While South Africans may want more than one fibre provider in their neighbourhood or estate, there are barriers preventing this from taking place.
In 2017, Cybersmart founder Laurie Fialkov stated that fibre users must beware of the evils of open-access fibre, of which a lack of competition on infrastructure was highlighted.
Fialkov said fibre network providers often sign exclusivity agreements with landlords or neighbourhoods, and this creates a scenario where the network is open-access and any ISP can offer services over it, but there is a monopoly on the infrastructure.
With no competition on infrastructure, there is no need for the fibre network provider to innovate, offer higher speeds, or improve service levels, said Fialkov.
Barrier to multiple providers
Exclusivity agreements are not the only reason why multiple fibre providers do not serve the same area, however.
A barrier to entry in an area with an existing fibre network is that more operators entering may result in “overbuild”.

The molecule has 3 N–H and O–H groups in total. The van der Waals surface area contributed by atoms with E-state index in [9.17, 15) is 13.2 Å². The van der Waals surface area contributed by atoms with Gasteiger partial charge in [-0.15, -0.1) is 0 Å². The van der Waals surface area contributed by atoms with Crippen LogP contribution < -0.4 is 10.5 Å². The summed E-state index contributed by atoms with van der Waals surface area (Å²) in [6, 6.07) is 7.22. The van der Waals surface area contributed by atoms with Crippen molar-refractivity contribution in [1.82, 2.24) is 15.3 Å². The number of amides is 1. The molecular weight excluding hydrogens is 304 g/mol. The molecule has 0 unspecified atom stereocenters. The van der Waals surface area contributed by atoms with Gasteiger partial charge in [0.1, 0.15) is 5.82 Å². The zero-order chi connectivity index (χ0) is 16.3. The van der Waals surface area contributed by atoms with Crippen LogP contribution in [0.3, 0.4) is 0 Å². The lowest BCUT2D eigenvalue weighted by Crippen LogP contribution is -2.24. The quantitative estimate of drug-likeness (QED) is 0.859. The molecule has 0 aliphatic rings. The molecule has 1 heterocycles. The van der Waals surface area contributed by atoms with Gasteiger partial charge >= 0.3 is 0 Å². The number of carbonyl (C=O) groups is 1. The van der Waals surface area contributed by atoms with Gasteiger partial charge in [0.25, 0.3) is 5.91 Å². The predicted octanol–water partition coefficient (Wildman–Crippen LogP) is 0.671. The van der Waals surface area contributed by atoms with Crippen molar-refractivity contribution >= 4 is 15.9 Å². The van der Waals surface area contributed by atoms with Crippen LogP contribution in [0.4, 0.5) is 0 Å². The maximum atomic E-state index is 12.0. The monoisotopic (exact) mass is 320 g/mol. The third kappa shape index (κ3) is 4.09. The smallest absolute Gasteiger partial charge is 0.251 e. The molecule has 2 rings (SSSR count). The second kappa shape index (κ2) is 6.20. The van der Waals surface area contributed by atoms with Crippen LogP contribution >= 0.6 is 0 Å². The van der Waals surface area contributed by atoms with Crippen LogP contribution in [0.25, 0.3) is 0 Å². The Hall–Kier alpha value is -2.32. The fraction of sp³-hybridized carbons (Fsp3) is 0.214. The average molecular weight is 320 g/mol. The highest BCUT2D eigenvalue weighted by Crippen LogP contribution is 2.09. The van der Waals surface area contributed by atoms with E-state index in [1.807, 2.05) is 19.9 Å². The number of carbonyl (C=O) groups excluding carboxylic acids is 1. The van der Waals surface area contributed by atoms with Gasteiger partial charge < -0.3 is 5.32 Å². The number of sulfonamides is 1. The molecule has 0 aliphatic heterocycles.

Octotel MD Rob Gilmour told MyBroadband that the topic of multiple fibre providers operating in the same area is often discussed by the industry.
“Our view is that if there is an estate or complex within our coverage areas that has fibre from someone else – but not to the quality, speed, price point, and with the variety of ISPs we offer – it makes sense for the homeowners to want Octotel as a second operator,” said Gilmour.
“When you view it from the homeowners’ perspective, the more fibre networks the merrier. However, the rollout of a network is predicated on the expectation that a certain number of subscribers will be reached within a time frame.”
A fibre overbuild can diminish this user demand, and can negatively the business case for rolling out fibre.
“We strongly believe that we offer a better value proposition, however, and will over time come out on top in an overbuild scenario. So when invited in by complexes and estates, we always oblige.”